chapter  14
10 Pages

Global Citizenship and the Global Environment

Environmental responsibilities form the most obvious focus of concern for global citizens, as well as the territory where global obligations most clearly arise. However great the need may be for global citizenship in matters of development, peace, human rights and democracy, the importance of universal obligations and of concerted action grounded on such obligations is apparently least deniable with regard to our shared but vulnerable planet, with its global problems of climate change, pollution and the imperilled condition of renewable resources and of the global commons. If these responsibilities are ignored, then succeeding generations will suffer, as will the fellow species with which we share the planetary biosphere. (Some further aspects of the concept of global citizenship will be discussed below.)

Yet these apparently clear-cut responsibilities of global citizens are the implicit targets of several kinds of criticism, criticisms which need to be tackled if belief in global citizenship is to be defensibly held in environmental contexts. Some of the criticisms are specific to environmental issues, as when it is suggested that the global environment is nothing more than an abstraction from the environments of actual individual experience. Other objections are common to global citizenship across the whole of its potential range of application and concern whether there are universal obligations of the kind suggested, as opposed to obligations arising out of communities or relationships, the extent of which is restricted to those ties of relationship or community of which the subject of responsibilities is conscious; for on such a communitarian basis the scope of responsibilities could not be unrestricted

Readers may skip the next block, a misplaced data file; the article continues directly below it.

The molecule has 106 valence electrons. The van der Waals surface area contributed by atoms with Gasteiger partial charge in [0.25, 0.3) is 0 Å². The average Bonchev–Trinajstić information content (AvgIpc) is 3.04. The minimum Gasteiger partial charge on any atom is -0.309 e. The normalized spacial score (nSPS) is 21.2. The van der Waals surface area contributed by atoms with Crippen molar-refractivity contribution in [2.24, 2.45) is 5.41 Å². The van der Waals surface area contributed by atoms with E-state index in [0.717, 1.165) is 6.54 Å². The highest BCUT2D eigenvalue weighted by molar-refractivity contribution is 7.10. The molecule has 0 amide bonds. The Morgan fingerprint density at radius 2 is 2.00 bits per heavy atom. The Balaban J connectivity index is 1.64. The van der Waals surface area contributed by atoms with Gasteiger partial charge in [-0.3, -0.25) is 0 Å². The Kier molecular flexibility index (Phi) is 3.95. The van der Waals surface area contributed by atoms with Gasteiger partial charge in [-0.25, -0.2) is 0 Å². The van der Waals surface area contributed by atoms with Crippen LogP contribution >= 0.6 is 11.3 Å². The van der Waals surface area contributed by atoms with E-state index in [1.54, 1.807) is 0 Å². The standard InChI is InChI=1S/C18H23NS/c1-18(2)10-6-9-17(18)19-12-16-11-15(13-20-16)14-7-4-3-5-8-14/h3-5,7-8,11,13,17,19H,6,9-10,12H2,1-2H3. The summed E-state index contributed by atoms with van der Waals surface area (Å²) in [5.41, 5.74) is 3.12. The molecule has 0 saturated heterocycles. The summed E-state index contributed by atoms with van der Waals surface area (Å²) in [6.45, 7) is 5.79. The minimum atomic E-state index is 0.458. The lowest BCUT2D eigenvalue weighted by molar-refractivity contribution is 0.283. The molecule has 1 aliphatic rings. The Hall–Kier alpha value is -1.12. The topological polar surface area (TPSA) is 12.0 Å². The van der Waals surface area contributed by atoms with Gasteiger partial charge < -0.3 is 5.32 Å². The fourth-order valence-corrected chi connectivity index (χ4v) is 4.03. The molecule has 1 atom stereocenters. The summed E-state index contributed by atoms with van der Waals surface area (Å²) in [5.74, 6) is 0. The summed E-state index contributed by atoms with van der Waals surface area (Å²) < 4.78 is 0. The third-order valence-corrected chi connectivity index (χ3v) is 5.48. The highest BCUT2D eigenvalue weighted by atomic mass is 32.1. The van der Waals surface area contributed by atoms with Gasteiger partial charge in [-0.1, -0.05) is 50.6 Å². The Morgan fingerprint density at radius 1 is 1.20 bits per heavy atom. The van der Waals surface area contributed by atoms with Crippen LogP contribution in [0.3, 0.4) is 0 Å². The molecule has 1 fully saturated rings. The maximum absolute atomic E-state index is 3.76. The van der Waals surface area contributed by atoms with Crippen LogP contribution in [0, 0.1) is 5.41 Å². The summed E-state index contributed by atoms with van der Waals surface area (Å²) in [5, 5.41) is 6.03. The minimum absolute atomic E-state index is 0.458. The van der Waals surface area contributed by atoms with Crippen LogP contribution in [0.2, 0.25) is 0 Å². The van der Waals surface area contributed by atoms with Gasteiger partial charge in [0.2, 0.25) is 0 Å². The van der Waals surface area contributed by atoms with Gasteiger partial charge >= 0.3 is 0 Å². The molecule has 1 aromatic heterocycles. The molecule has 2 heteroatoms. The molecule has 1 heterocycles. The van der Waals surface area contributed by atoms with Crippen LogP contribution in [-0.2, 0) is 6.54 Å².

and those distanced from us either in space or in time might well be no concern of ours. There again, criticisms are liable to be directed at ethical theories that recognise environmental responsibilities not only as international (transcending national boundaries), and as intergenerational (transcending the sequence of the generations) but also as interspecific (transcending boundaries between species). Problems arise here sometimes from adherents of human-centred ethics, who are liable to reject such wider responsibilities, and sometimes, paradoxically, from those who regard all species as warranting equal concern regardless of their diverse capacities, sensitivities and forms of life, who are liable to protest if creatures of any sort are prioritised over others. Concern for the animal kingdom also raises the question of whether global citizenship can itself be restricted to humanity.